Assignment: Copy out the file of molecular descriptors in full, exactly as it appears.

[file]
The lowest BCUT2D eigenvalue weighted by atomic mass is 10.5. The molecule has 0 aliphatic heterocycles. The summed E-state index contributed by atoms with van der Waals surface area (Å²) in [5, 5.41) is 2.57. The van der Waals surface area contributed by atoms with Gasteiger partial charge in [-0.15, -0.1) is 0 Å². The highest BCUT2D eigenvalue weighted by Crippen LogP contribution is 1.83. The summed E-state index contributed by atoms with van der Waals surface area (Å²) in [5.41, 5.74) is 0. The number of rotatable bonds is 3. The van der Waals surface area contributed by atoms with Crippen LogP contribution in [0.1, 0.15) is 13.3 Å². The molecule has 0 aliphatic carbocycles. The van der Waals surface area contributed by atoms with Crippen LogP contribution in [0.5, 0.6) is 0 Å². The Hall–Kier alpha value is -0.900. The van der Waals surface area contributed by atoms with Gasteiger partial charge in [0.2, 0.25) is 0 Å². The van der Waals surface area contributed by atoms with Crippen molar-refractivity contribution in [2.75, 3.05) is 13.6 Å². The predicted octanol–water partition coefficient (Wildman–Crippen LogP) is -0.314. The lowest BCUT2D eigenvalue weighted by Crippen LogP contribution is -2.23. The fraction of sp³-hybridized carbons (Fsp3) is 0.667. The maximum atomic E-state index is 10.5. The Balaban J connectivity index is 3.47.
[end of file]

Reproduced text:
The lowest BCUT2D eigenvalue weighted by atomic mass is 10.5. The molecule has 0 aliphatic heterocycles. The summed E-state index contributed by atoms with van der Waals surface area (Å²) in [5, 5.41) is 2.57. The van der Waals surface area contributed by atoms with Gasteiger partial charge in [-0.15, -0.1) is 0 Å². The highest BCUT2D eigenvalue weighted by Crippen LogP contribution is 1.83. The summed E-state index contributed by atoms with van der Waals surface area (Å²) in [5.41, 5.74) is 0. The number of rotatable bonds is 3. The van der Waals surface area contributed by atoms with Crippen LogP contribution in [0.1, 0.15) is 13.3 Å². The molecule has 0 aliphatic carbocycles. The van der Waals surface area contributed by atoms with Crippen LogP contribution in [0.5, 0.6) is 0 Å². The Hall–Kier alpha value is -0.900. The van der Waals surface area contributed by atoms with Gasteiger partial charge in [0.2, 0.25) is 0 Å². The van der Waals surface area contributed by atoms with Crippen molar-refractivity contribution in [2.75, 3.05) is 13.6 Å². The predicted octanol–water partition coefficient (Wildman–Crippen LogP) is -0.314. The lowest BCUT2D eigenvalue weighted by Crippen LogP contribution is -2.23. The fraction of sp³-hybridized carbons (Fsp3) is 0.667. The maximum atomic E-state index is 10.5. The Balaban J connectivity index is 3.47.